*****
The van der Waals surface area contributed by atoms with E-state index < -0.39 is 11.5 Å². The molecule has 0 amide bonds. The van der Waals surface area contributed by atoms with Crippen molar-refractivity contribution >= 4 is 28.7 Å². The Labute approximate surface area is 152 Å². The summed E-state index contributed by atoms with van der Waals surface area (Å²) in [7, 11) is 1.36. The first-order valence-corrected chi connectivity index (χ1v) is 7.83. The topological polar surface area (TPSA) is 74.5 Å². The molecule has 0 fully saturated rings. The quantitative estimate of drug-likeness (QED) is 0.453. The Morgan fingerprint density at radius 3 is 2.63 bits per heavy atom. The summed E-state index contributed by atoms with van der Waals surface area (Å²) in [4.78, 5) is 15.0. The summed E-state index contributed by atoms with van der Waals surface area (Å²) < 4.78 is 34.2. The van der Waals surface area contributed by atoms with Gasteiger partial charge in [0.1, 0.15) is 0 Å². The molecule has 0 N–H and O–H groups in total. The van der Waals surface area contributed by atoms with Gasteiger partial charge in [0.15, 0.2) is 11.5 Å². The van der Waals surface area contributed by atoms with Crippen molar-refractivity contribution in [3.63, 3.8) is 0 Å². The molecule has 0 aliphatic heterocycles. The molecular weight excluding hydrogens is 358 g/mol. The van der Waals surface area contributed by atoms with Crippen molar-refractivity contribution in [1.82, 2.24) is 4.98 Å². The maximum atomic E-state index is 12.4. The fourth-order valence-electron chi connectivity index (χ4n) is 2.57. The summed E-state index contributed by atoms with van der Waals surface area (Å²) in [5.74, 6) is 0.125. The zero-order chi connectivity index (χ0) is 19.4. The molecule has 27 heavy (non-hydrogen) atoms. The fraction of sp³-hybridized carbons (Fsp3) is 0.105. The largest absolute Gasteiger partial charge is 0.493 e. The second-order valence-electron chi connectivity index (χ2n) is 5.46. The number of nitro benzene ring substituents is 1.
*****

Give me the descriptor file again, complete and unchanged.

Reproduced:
The van der Waals surface area contributed by atoms with E-state index < -0.39 is 11.5 Å². The molecule has 0 amide bonds. The van der Waals surface area contributed by atoms with Crippen molar-refractivity contribution >= 4 is 28.7 Å². The Labute approximate surface area is 152 Å². The summed E-state index contributed by atoms with van der Waals surface area (Å²) in [7, 11) is 1.36. The first-order valence-corrected chi connectivity index (χ1v) is 7.83. The topological polar surface area (TPSA) is 74.5 Å². The molecule has 0 fully saturated rings. The quantitative estimate of drug-likeness (QED) is 0.453. The Morgan fingerprint density at radius 3 is 2.63 bits per heavy atom. The summed E-state index contributed by atoms with van der Waals surface area (Å²) in [4.78, 5) is 15.0. The summed E-state index contributed by atoms with van der Waals surface area (Å²) < 4.78 is 34.2. The van der Waals surface area contributed by atoms with Gasteiger partial charge in [0.1, 0.15) is 0 Å². The molecule has 0 N–H and O–H groups in total. The van der Waals surface area contributed by atoms with Gasteiger partial charge in [0.15, 0.2) is 11.5 Å². The van der Waals surface area contributed by atoms with Crippen molar-refractivity contribution in [3.63, 3.8) is 0 Å². The molecule has 0 aliphatic heterocycles. The molecular weight excluding hydrogens is 358 g/mol. The van der Waals surface area contributed by atoms with Crippen molar-refractivity contribution in [1.82, 2.24) is 4.98 Å². The maximum atomic E-state index is 12.4. The fourth-order valence-electron chi connectivity index (χ4n) is 2.57. The summed E-state index contributed by atoms with van der Waals surface area (Å²) in [5.74, 6) is 0.125. The zero-order chi connectivity index (χ0) is 19.4. The molecule has 27 heavy (non-hydrogen) atoms. The fraction of sp³-hybridized carbons (Fsp3) is 0.105. The largest absolute Gasteiger partial charge is 0.493 e. The second-order valence-electron chi connectivity index (χ2n) is 5.46. The number of nitro benzene ring substituents is 1.